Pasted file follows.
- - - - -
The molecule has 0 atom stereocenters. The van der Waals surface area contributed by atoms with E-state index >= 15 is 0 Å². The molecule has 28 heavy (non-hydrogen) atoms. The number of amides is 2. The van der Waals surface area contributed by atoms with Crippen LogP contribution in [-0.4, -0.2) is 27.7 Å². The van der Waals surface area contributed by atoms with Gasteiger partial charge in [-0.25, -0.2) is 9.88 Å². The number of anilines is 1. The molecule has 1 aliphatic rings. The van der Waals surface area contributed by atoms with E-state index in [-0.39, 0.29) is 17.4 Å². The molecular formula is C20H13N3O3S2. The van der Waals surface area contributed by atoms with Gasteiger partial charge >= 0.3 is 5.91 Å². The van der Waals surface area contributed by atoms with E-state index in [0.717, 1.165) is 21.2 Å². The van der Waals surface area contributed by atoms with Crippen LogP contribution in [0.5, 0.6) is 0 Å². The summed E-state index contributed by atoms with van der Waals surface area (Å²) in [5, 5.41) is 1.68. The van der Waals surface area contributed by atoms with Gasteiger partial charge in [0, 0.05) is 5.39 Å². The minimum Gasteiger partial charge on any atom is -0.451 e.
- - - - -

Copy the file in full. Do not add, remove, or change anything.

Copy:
The molecule has 0 atom stereocenters. The van der Waals surface area contributed by atoms with E-state index >= 15 is 0 Å². The molecule has 28 heavy (non-hydrogen) atoms. The number of amides is 2. The van der Waals surface area contributed by atoms with Crippen LogP contribution in [-0.4, -0.2) is 27.7 Å². The van der Waals surface area contributed by atoms with Gasteiger partial charge in [-0.25, -0.2) is 9.88 Å². The number of anilines is 1. The molecule has 1 aliphatic rings. The van der Waals surface area contributed by atoms with E-state index in [-0.39, 0.29) is 17.4 Å². The molecular formula is C20H13N3O3S2. The van der Waals surface area contributed by atoms with Gasteiger partial charge >= 0.3 is 5.91 Å². The van der Waals surface area contributed by atoms with E-state index in [0.717, 1.165) is 21.2 Å². The van der Waals surface area contributed by atoms with Crippen LogP contribution in [0.5, 0.6) is 0 Å². The summed E-state index contributed by atoms with van der Waals surface area (Å²) in [5, 5.41) is 1.68. The van der Waals surface area contributed by atoms with Gasteiger partial charge in [0, 0.05) is 5.39 Å². The minimum Gasteiger partial charge on any atom is -0.451 e.